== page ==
Daimler and Geely launch premium ride-hailing service in China

German auto giant Daimler and its Chinese shareholder Zhejiang Geely Holding Group have joined forces to take on the booming ride-hailing market in China, which is currently dominated by Didi Chuxing.

The two automakers on Tuesday established a 50:50 joint venture to offer various mobility services, starting with a premium ride-hailing service in the city of Hangzhou, which has a population of more than 10 million and is also home to Geely’s headquarters.

The service, called StarRides, will initially rely on a fleet of 100 vehicles, made of up Mercedes-Benz S-Class, E-Class and V-Class models. The service will be expanded to more Chinese cities in 2020 and could eventually include some Maybach models. And further reflecting its premium positioning, only professionally trained drivers will be used by the service.

Daimler and Geely establish mobility joint venture in China

Daimler and Geely establish mobility joint venture in China

Daimler and Geely are equally represented on the board of the joint venture. The two are also looking at additional services and plan to jointly develop the software infrastructure required to support the services.

The joint venture represents the second major partnership between Daimler and Geely following Geely’s acquisition of a 9.7-percent stake in Daimler in 2018, a move that made Geely the single biggest shareholder in the German automaker. In March, Daimler and Geely also formed a joint venture to oversee the Smart brand.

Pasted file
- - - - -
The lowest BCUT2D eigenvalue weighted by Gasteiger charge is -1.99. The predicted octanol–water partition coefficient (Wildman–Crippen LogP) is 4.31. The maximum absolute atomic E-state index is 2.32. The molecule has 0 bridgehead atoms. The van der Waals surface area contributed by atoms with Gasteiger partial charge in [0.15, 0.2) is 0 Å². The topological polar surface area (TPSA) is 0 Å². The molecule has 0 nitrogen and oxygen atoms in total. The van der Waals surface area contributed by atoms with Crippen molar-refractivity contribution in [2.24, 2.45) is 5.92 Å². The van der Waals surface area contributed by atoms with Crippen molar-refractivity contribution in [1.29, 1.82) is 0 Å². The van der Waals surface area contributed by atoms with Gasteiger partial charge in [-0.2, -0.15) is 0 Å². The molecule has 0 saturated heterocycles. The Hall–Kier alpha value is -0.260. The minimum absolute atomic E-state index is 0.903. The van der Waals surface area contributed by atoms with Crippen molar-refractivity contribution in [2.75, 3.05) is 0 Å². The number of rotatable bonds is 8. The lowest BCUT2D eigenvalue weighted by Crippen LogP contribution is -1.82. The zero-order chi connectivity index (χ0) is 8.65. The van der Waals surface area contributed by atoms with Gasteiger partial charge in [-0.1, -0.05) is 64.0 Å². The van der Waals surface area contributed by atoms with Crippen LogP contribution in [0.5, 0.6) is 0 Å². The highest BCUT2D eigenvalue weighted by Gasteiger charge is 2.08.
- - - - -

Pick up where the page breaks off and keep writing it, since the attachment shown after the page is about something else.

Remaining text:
Geely boss Li Shufu previously said he wanted to join Daimler to help reshape the automotive landscape toward one filled with electric and self-driving cars, as well as to fend off new entrants in the industry like the tech and ride-hailing companies.

StarRides premium ride-hailing service launched in China

StarRides premium ride-hailing service launched in China

Daimler is also working with Chinese tech giant Baidu on a self-driving system for Chinese roads, so we could potentially see StarRides or a similar service eventually feature driverless cars.

Taking on Didi in China’s ride-hailing market won’t be easy. After a long battle, Uber in 2016 finally threw in the towel and sold its Chinese operations to Didi which counts not only Uber but also Apple and Softbank as major investors.

Geely already has some experience in the mobility space. It currently offers a ride-hailing service called Caocao across 28 Chinese cities. Likewise, Daimler has experience with its Free Now service, which is a ride-hailing service that relies on taxis and is offered in parts of Europe. Daimler is also in the process of merging all of its mobility services into a new 50:50 joint venture established with BMW Group in 2018.

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